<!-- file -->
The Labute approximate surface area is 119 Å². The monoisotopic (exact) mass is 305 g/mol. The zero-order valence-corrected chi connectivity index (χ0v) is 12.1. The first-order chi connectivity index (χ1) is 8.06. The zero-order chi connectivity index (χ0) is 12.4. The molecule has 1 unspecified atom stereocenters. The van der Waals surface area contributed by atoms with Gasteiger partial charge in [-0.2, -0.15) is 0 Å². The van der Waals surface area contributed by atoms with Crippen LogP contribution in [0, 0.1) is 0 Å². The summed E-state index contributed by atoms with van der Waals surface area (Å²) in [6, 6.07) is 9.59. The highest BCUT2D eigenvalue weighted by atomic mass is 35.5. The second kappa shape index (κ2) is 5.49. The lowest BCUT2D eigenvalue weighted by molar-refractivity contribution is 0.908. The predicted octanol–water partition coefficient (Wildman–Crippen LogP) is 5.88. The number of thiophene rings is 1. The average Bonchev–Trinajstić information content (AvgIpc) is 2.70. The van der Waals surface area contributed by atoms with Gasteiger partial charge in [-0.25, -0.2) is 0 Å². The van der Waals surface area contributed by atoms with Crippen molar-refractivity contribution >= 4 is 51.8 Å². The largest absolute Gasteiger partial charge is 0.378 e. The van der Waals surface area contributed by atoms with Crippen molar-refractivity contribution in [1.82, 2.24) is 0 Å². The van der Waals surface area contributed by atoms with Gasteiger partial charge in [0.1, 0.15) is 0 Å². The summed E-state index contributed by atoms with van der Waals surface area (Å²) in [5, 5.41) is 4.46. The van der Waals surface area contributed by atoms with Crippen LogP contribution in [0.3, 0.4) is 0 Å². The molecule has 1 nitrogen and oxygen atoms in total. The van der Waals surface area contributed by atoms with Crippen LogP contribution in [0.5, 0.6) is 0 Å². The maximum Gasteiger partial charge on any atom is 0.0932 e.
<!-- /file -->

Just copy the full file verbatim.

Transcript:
The Labute approximate surface area is 119 Å². The monoisotopic (exact) mass is 305 g/mol. The zero-order valence-corrected chi connectivity index (χ0v) is 12.1. The first-order chi connectivity index (χ1) is 8.06. The zero-order chi connectivity index (χ0) is 12.4. The molecule has 1 unspecified atom stereocenters. The van der Waals surface area contributed by atoms with Gasteiger partial charge in [-0.2, -0.15) is 0 Å². The van der Waals surface area contributed by atoms with Crippen LogP contribution in [0, 0.1) is 0 Å². The summed E-state index contributed by atoms with van der Waals surface area (Å²) in [6, 6.07) is 9.59. The highest BCUT2D eigenvalue weighted by atomic mass is 35.5. The second kappa shape index (κ2) is 5.49. The lowest BCUT2D eigenvalue weighted by molar-refractivity contribution is 0.908. The predicted octanol–water partition coefficient (Wildman–Crippen LogP) is 5.88. The number of thiophene rings is 1. The average Bonchev–Trinajstić information content (AvgIpc) is 2.70. The van der Waals surface area contributed by atoms with Gasteiger partial charge in [-0.25, -0.2) is 0 Å². The van der Waals surface area contributed by atoms with Crippen molar-refractivity contribution >= 4 is 51.8 Å². The largest absolute Gasteiger partial charge is 0.378 e. The van der Waals surface area contributed by atoms with Crippen molar-refractivity contribution in [1.82, 2.24) is 0 Å². The van der Waals surface area contributed by atoms with Gasteiger partial charge in [0.1, 0.15) is 0 Å². The summed E-state index contributed by atoms with van der Waals surface area (Å²) in [5, 5.41) is 4.46. The van der Waals surface area contributed by atoms with Crippen LogP contribution in [0.3, 0.4) is 0 Å². The molecule has 1 nitrogen and oxygen atoms in total. The van der Waals surface area contributed by atoms with Crippen LogP contribution in [0.5, 0.6) is 0 Å². The maximum Gasteiger partial charge on any atom is 0.0932 e.